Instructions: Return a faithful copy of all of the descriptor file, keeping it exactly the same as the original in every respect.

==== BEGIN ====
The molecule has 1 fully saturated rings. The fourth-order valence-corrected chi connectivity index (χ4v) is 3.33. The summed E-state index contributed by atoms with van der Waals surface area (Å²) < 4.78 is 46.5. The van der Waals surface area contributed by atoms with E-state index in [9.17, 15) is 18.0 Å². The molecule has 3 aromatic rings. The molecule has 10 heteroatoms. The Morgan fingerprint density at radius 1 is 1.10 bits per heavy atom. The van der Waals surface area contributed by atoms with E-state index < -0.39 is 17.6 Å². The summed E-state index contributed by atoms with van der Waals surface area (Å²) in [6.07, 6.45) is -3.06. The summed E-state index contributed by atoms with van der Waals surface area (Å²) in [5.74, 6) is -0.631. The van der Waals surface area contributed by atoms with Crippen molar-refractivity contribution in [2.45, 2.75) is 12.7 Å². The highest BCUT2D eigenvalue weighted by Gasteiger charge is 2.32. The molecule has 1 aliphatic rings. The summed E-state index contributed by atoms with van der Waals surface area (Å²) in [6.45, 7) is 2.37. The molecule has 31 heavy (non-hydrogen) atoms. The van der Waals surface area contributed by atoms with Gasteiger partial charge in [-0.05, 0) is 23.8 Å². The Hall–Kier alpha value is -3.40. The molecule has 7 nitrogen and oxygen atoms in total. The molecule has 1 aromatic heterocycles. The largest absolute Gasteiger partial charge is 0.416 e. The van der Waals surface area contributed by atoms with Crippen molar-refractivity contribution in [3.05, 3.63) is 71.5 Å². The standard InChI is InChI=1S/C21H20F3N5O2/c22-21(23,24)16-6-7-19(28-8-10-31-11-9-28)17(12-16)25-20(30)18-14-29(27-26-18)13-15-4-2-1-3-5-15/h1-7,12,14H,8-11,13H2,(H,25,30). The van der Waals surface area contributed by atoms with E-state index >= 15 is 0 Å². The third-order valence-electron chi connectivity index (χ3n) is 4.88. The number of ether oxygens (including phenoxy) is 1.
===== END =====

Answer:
The molecule has 1 fully saturated rings. The fourth-order valence-corrected chi connectivity index (χ4v) is 3.33. The summed E-state index contributed by atoms with van der Waals surface area (Å²) < 4.78 is 46.5. The van der Waals surface area contributed by atoms with E-state index in [9.17, 15) is 18.0 Å². The molecule has 3 aromatic rings. The molecule has 10 heteroatoms. The Morgan fingerprint density at radius 1 is 1.10 bits per heavy atom. The van der Waals surface area contributed by atoms with E-state index < -0.39 is 17.6 Å². The summed E-state index contributed by atoms with van der Waals surface area (Å²) in [6.07, 6.45) is -3.06. The summed E-state index contributed by atoms with van der Waals surface area (Å²) in [5.74, 6) is -0.631. The van der Waals surface area contributed by atoms with Crippen molar-refractivity contribution in [2.45, 2.75) is 12.7 Å². The highest BCUT2D eigenvalue weighted by Gasteiger charge is 2.32. The molecule has 1 aliphatic rings. The summed E-state index contributed by atoms with van der Waals surface area (Å²) in [6.45, 7) is 2.37. The molecule has 31 heavy (non-hydrogen) atoms. The van der Waals surface area contributed by atoms with Gasteiger partial charge in [-0.05, 0) is 23.8 Å². The Hall–Kier alpha value is -3.40. The molecule has 7 nitrogen and oxygen atoms in total. The molecule has 1 aromatic heterocycles. The largest absolute Gasteiger partial charge is 0.416 e. The van der Waals surface area contributed by atoms with Crippen molar-refractivity contribution in [3.05, 3.63) is 71.5 Å². The standard InChI is InChI=1S/C21H20F3N5O2/c22-21(23,24)16-6-7-19(28-8-10-31-11-9-28)17(12-16)25-20(30)18-14-29(27-26-18)13-15-4-2-1-3-5-15/h1-7,12,14H,8-11,13H2,(H,25,30). The van der Waals surface area contributed by atoms with E-state index >= 15 is 0 Å². The third-order valence-electron chi connectivity index (χ3n) is 4.88. The number of ether oxygens (including phenoxy) is 1.